A shift from focusing about the risks of vaccinations (few and low) to the ramifications of NOT getting vaccinations (illness and possibly death), resulted in a meaningful effect on opinions.
Horne, and his psychology professor Dr. John Hummel, collaborated on the study with findings that were published Monday in the journal Proceedings of the National Academy of Sciences.“We found that directing people’s attention to the risks posed by not getting vaccinated, like getting measles, mumps and rubella, and the complications associated with those diseases, changed people’s attitudes positively towards vaccination – and that was for even the most skeptical participants in the study,” Horne noted.“Actually, the largest effect sizes were for people who were most skeptical,” he said.
This makes sense. The parents are rightly concerned for their kids. They have been bathed in fear mongering from anti-vaccine sources about how “dangerous” vaccines are. This is outright false in for many of their claims, such as autism, and greatly exaggerated in other claims such as a potential reaction to the vaccine. For vaccines, the huge benefits far outweigh the tiny risks. Doctors must hammer home that message. So, reminding parents just how terrible pertussis, measles, mumps, even chicken pox and the flu are for kids is reasonably effective at making them take notice.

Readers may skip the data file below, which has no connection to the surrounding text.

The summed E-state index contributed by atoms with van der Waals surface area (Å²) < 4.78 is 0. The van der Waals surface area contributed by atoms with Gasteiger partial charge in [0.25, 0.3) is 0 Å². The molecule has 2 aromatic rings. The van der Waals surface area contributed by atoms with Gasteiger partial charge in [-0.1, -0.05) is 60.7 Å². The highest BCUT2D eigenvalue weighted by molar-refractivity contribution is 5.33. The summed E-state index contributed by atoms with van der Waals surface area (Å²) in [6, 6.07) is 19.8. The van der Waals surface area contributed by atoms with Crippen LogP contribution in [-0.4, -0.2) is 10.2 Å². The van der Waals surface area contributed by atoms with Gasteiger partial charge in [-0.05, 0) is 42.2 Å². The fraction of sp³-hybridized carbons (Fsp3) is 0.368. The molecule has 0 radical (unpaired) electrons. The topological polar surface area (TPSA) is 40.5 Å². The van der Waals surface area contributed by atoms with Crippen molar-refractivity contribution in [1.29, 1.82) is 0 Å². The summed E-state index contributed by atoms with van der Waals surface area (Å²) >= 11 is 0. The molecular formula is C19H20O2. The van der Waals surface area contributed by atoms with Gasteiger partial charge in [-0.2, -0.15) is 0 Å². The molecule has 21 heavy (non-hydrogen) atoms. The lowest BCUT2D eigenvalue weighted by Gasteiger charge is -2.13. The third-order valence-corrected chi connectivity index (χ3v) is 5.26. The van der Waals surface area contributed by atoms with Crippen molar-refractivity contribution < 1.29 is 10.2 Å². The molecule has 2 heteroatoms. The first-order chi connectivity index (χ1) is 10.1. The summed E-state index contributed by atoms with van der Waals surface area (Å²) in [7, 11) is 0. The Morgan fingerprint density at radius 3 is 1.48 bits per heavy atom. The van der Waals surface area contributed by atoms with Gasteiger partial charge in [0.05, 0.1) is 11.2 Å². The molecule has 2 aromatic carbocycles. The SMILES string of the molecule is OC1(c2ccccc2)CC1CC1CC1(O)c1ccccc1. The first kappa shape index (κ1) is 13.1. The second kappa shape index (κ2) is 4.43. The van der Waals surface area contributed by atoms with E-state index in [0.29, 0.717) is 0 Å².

The article notes that this won’t work on parents stubbornly committed to anti-vax arguments. The internet has made sure they are well supplied with scary-sounding information to use against scientific findings. But this is a way forward that will improve overall vaccination uptake, which is great.
If anyone has read the published study, please provide your take in the comments in case we missed anything.